The embassy released a video on Friday of recently-confirmed Samuel Heins and his wife Stacey Mills saying they were “delighted to have the chance to live in Norway”.
“We're eager to hear from Norwegians young and old about how to shape our future and make a difference in the world,” Heins said.
When Heins arrives in Norway next week it will put an end to a nearly 900-day stretch in which no one filled the US ambassador's post in Oslo.
Heins's name was first attached to post back in April 2015 and was formally nominated as the ambassador to Norway by President Barack Obama the following month.
But his confirmation was held up by Senate Republicans, including presidential hopeful Ted Cruz, for months as the GOP wrangled with the Obama administration on foreign policy. He was finally confirmed on February 12th.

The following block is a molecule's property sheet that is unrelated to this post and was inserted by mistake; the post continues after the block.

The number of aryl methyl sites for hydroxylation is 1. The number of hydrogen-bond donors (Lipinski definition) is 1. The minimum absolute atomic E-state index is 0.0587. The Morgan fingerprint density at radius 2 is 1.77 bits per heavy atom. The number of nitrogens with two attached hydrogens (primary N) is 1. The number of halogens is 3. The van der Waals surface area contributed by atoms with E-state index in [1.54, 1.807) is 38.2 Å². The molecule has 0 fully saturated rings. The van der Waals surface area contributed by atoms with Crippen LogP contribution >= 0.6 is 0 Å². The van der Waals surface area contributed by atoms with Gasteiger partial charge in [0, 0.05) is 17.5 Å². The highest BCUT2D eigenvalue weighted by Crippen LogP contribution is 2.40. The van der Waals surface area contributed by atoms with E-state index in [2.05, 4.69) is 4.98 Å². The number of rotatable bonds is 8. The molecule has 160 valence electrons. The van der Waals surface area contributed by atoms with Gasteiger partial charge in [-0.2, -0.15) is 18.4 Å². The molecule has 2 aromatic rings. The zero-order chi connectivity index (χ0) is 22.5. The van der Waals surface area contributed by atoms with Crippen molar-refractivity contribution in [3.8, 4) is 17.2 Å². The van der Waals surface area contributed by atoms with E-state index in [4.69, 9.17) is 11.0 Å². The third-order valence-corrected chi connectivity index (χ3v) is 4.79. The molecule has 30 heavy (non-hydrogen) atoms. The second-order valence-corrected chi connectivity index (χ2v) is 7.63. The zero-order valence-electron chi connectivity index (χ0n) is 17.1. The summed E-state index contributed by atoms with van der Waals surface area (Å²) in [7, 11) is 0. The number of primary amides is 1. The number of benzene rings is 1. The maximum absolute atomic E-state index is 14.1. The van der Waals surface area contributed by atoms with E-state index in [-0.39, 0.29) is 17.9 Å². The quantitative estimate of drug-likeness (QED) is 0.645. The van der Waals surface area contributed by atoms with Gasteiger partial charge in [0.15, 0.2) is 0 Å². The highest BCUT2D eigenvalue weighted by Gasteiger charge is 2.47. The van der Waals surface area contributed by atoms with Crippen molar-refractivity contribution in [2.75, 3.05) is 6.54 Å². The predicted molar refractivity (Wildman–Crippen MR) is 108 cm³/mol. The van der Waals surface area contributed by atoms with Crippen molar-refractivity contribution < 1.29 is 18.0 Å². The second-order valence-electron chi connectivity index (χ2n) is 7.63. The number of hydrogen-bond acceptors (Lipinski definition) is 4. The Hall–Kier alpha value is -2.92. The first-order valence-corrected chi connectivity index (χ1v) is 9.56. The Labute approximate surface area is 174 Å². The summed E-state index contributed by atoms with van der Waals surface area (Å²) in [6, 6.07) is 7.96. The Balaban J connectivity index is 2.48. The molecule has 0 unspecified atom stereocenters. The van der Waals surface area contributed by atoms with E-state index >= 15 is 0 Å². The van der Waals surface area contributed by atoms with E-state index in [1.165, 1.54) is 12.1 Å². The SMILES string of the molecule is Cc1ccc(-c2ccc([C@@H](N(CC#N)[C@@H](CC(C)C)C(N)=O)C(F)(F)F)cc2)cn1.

The Minnesota lawyer was a major contributor and so-called ‘bundler' to Obama's two successful campaigns. Heins is also an active human rights advocate and founded both the Minnesota Advocates for Human Rights and the Center for Victims of Torture.
His appointment came after Obama's disastrous attempt to name businessman George Tsunis to the position. Tsunis drew virulent criticism for his perceived incompetence after a bungling performance in his Senate confirmation hearing in January 2014, during which he called Norway's prime minister a "president” and dismissed government coalition partners the Progress Party as “fringe elements”.
Heins's home state has strong ties to Norway with the largest population of Norwegians outside of the country.
The state's paper of record, the Star Tribune, praised Heins as “a good choice” for the position and “a huge improvement” over Tsunis.
“Heins' roles in establishing the Advocates for Human Rights and the Center for Victims of Torture, which both have contributed so much on a global basis, give him a unique international perspective and make him a solidly qualified candidate,” the paper wrote in an editorial.